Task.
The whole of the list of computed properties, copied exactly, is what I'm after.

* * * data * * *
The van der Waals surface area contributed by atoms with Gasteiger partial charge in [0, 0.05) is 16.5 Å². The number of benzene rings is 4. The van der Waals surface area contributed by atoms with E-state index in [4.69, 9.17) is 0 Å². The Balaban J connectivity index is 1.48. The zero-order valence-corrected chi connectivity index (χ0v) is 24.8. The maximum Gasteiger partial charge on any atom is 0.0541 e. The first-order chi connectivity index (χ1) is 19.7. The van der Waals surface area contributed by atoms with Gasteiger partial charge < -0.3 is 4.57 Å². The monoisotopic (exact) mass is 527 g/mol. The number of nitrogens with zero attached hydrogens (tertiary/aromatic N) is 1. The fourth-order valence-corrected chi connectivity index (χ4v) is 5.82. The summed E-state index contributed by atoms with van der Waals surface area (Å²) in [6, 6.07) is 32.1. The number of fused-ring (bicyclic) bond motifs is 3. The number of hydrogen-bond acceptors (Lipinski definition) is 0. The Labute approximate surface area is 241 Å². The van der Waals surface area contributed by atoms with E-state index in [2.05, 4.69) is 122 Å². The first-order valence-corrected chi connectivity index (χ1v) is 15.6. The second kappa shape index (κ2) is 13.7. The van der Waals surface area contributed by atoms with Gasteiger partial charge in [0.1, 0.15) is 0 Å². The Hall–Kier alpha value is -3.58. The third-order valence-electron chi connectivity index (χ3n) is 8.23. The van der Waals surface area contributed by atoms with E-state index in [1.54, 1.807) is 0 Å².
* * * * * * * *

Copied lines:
The van der Waals surface area contributed by atoms with Gasteiger partial charge in [0, 0.05) is 16.5 Å². The number of benzene rings is 4. The van der Waals surface area contributed by atoms with E-state index in [4.69, 9.17) is 0 Å². The Balaban J connectivity index is 1.48. The zero-order valence-corrected chi connectivity index (χ0v) is 24.8. The maximum Gasteiger partial charge on any atom is 0.0541 e. The first-order chi connectivity index (χ1) is 19.7. The van der Waals surface area contributed by atoms with Gasteiger partial charge < -0.3 is 4.57 Å². The monoisotopic (exact) mass is 527 g/mol. The number of nitrogens with zero attached hydrogens (tertiary/aromatic N) is 1. The fourth-order valence-corrected chi connectivity index (χ4v) is 5.82. The summed E-state index contributed by atoms with van der Waals surface area (Å²) in [6, 6.07) is 32.1. The number of fused-ring (bicyclic) bond motifs is 3. The number of hydrogen-bond acceptors (Lipinski definition) is 0. The Labute approximate surface area is 241 Å². The van der Waals surface area contributed by atoms with E-state index in [2.05, 4.69) is 122 Å². The first-order valence-corrected chi connectivity index (χ1v) is 15.6. The second kappa shape index (κ2) is 13.7. The van der Waals surface area contributed by atoms with Gasteiger partial charge in [0.1, 0.15) is 0 Å². The Hall–Kier alpha value is -3.58. The third-order valence-electron chi connectivity index (χ3n) is 8.23. The van der Waals surface area contributed by atoms with E-state index in [1.54, 1.807) is 0 Å².